Co-authored by Simon Karpen and Joel Duisman, Technical Consultants at Taos
In many companies, wikis have moved from ad-hoc tools used by engineers, to serving as key pieces of documentation infrastructure. This change in role brings a change in requirements; instead of simplicity and ease of setup, we now have to think about security and compliance. Wikis also need to integrate with enterprise authentication systems, and frequently have security and compliance requirements.
Many companies are also using wikis as a tool to interact with customers and developers. These wikis are very different from a true enterprise wiki; they’re externally facing, hold only public information, and are designed to foster discussions and contributions.
Commonly Used Software
While Wikipedia (itself a wiki) lists dozens of available software packages (see http://en.wikipedia.org/wiki/List_of_wiki_software), there are principally four commonly used wikis. These include:
TWiki – http://twiki.org/ – open source, Perl
Mediawiki – http://www.mediawiki.org/wiki/MediaWiki – open source, PHP
Confluence – https://www.atlassian.com/software/confluence – commercial, Java
DokuWiki – https://www.dokuwiki.org/dokuwiki – open source, PHP
Additionally, there are numerous niche players and pieces of software with limited Wiki-like or Wiki-related functionality (e.g. Jive, Microsoft Sharepoint). These solutions do not offer the same collaborative feel so, the corporate market for true Wikis remains relatively narrow.
When using a wiki in the enterprise, particularly in an environment with significant compliance and/or security requirements, some key features include:
- Authentication and Authorization Integration
- Active Directory, LDAP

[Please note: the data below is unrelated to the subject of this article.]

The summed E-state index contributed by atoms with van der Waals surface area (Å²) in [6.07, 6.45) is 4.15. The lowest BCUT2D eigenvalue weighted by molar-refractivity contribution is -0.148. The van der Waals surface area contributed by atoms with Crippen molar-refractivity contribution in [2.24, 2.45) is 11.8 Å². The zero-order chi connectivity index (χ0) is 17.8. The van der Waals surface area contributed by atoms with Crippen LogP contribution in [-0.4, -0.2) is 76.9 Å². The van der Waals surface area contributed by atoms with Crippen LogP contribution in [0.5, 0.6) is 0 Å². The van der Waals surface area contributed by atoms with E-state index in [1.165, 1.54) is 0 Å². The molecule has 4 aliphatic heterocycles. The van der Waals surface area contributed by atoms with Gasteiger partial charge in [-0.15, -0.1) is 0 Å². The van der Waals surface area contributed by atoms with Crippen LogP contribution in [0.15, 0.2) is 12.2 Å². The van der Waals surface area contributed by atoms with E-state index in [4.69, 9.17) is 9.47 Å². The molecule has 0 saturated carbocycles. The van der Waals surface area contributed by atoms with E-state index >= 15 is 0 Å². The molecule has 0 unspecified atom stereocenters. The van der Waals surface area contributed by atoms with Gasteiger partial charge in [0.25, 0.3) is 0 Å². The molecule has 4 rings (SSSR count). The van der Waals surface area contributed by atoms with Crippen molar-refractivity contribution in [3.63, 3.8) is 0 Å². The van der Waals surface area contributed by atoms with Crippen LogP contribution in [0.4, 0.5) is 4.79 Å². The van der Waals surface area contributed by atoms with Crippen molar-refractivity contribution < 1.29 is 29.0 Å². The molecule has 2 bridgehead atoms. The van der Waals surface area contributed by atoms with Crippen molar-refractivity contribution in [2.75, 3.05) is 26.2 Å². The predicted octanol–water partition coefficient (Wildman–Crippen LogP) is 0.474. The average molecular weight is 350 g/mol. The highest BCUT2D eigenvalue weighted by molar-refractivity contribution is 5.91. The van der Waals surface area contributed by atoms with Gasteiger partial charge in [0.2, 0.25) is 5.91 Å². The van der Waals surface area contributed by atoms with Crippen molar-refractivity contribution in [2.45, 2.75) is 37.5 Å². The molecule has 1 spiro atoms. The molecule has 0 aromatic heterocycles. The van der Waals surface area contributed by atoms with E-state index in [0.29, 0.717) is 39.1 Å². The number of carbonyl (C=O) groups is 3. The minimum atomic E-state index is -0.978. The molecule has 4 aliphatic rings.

- Permissions based on centralized groups / roles
- Manageability – backup, recovery, overall supportability
- Audit trail / logging – monitor changes, and possibly accesses
- Availability of Support – first party (author / seller) support is preferable
- User friendly interface – WYSIWYG editing, solid online help
- Data storage model – allows for scaling and disaster recovery
- Foreign Language Localization
Beyond simple access logging, a desirable feature (not necessarily available in any off-the-shelf solutions), is to detect and alert on or stop data exfiltration. Data exfiltration is when information is removed, sometime in bulk, from the corporate site. This feature can be a very important tool in safeguarding intellectual property, documentation, and possibly customer information. Unfortunately, in the wiki space, this is not really a well-developed capability.
How they Stack Up
|Active Directory / LDAP||Yes||Yes||Yes||Via web server only|
|Permission Management||Internal Only, Rudimentary, Object level||AD/LDAP Groups, plus Internal, Hierarchical / page / tree level||Internal Only, Rudimentary, Page/Web Level||Internal only, Rudimentary, Page/Web Level|
|Audit Trail – Changes||Extensive||Extensive||Minimal||Minimal|
|Data Storage||MySQL or PostgreSQL||MySQL, PostgreSQL, Oracle, or SQL Server||